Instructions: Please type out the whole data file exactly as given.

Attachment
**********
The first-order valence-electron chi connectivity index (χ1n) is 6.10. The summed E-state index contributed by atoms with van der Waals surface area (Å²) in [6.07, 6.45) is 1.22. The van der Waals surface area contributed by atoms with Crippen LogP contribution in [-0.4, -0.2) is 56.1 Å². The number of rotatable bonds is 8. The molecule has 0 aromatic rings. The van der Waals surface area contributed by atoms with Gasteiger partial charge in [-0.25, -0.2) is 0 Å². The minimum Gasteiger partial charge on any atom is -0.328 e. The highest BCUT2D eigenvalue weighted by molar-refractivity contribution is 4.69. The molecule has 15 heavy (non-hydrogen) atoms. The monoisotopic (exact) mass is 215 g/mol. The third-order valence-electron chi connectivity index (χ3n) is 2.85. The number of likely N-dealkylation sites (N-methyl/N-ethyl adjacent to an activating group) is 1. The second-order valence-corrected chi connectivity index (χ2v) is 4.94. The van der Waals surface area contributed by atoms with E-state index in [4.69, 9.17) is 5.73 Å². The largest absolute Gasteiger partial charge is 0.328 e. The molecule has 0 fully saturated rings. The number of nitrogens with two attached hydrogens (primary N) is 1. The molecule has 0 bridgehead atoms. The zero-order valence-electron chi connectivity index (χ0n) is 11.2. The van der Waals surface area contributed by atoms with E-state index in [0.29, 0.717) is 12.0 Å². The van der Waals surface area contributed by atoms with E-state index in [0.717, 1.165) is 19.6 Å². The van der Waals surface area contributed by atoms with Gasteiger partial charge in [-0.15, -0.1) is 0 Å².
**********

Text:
The first-order valence-electron chi connectivity index (χ1n) is 6.10. The summed E-state index contributed by atoms with van der Waals surface area (Å²) in [6.07, 6.45) is 1.22. The van der Waals surface area contributed by atoms with Crippen LogP contribution in [-0.4, -0.2) is 56.1 Å². The number of rotatable bonds is 8. The molecule has 0 aromatic rings. The van der Waals surface area contributed by atoms with Gasteiger partial charge in [-0.25, -0.2) is 0 Å². The minimum Gasteiger partial charge on any atom is -0.328 e. The highest BCUT2D eigenvalue weighted by molar-refractivity contribution is 4.69. The molecule has 15 heavy (non-hydrogen) atoms. The monoisotopic (exact) mass is 215 g/mol. The third-order valence-electron chi connectivity index (χ3n) is 2.85. The number of likely N-dealkylation sites (N-methyl/N-ethyl adjacent to an activating group) is 1. The second-order valence-corrected chi connectivity index (χ2v) is 4.94. The van der Waals surface area contributed by atoms with E-state index in [4.69, 9.17) is 5.73 Å². The largest absolute Gasteiger partial charge is 0.328 e. The molecule has 0 fully saturated rings. The number of nitrogens with two attached hydrogens (primary N) is 1. The molecule has 0 bridgehead atoms. The zero-order valence-electron chi connectivity index (χ0n) is 11.2. The van der Waals surface area contributed by atoms with E-state index in [0.29, 0.717) is 12.0 Å². The van der Waals surface area contributed by atoms with E-state index in [0.717, 1.165) is 19.6 Å². The van der Waals surface area contributed by atoms with Gasteiger partial charge in [-0.15, -0.1) is 0 Å².